May

6

BP's stock price is up, while oil and oil stocks are down. My guess is this means those expert companies and brave underwater Red Adair-types in the Gulf will have the spill staunched a lot sooner than the media expect.

Pitt T. Maner replies:

You are probably right given that the following division of Superior Energy Services (SPN) is involved and has done subsea interventions before. Media reports have highlighted that coffer dams have been used mainly in shallow water situations but the Wild Well web page suggests otherwise. Oil service companies are master fabricators and extremely creative — especially when constructing fishing tools to pull things out of boreholes.

Interesting though that T. Boone Pickens this morning thought it would take four to five months to drill the relief well to remedy the situation. There are still a lot of unknowns but smart analysts, engineers and attorneys will be able to sort out the HAL, RIG, CAM, and BP et. al. downside risks.

Wild Well by the way was one of the first competitors to Red Adair and crew (Boots and Coots) that we discussed a couple of weeks ago.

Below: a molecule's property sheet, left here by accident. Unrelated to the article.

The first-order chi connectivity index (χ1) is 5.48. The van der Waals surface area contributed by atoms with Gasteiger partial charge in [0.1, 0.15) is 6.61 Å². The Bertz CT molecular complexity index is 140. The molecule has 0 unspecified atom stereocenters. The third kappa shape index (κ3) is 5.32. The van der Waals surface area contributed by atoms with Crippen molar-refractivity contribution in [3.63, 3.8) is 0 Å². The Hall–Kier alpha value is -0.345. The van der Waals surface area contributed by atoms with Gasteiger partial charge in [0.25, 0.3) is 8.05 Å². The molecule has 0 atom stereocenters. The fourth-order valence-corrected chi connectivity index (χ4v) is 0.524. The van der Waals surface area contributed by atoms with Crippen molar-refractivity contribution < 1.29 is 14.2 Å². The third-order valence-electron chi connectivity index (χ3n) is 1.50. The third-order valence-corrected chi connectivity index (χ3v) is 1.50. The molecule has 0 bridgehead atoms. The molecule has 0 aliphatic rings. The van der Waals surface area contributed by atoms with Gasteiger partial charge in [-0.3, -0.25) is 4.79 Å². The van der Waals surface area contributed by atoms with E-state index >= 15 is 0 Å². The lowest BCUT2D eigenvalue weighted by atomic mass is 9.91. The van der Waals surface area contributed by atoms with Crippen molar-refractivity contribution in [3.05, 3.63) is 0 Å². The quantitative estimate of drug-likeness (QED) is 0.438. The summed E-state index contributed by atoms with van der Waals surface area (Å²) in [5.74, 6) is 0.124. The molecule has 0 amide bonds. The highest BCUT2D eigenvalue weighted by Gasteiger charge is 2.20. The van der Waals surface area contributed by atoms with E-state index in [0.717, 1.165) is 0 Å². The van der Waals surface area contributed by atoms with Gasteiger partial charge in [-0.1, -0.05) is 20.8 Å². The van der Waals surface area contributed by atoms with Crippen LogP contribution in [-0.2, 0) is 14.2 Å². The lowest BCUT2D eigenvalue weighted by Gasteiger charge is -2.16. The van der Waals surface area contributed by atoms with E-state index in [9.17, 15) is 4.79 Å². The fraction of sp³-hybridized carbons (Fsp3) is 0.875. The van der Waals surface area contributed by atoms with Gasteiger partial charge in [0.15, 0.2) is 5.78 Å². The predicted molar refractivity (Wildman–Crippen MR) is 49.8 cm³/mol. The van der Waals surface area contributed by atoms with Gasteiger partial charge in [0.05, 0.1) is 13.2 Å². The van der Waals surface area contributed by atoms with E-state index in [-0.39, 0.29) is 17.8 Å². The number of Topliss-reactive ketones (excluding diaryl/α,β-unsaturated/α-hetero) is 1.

Subsea Intervention Wild Well Control has helped Clients to resolve subsea blowouts and well control problems through direct intervention in water depths up to 6000'. Some of these projects include:
· Blowout through broach at the seafloor in 1700' water depth
· Blowout through broach at the seafloor in 5400' water depth
· Direct intervention planning for blowout in 5500' water depth
· Subsea blowout in 2000' water depth
· Subsea well kill with use of additional BOP stack in 600' water depth
· Direct intervention and well kill in 6000' water depth after riser failure
· Direct intervention into wells laying on the seafloor with coiled tubing in 100' water depth
· Direct intervention into subsea BOP with special high pressure riser and snubbing unit

Rocky Humbert writes:

In the past few months, we have had three important corporations suffer substantive adverse headline/litigation/business news: Toyota, Goldman Sachs, and now BP/Transocean. It seems that the headline effect wears off quickly — consistent with an efficient markets theory — but this needs to be quantified, and consideration given to whether there is negative forward-looking alpha. (Remembering : Philip Morris, Merck, Cendant, et. al.) Are there any good studies on this?

Rocky Humbert, quantitative analyst, speculator and master chef, blogs as OneHonestMan.


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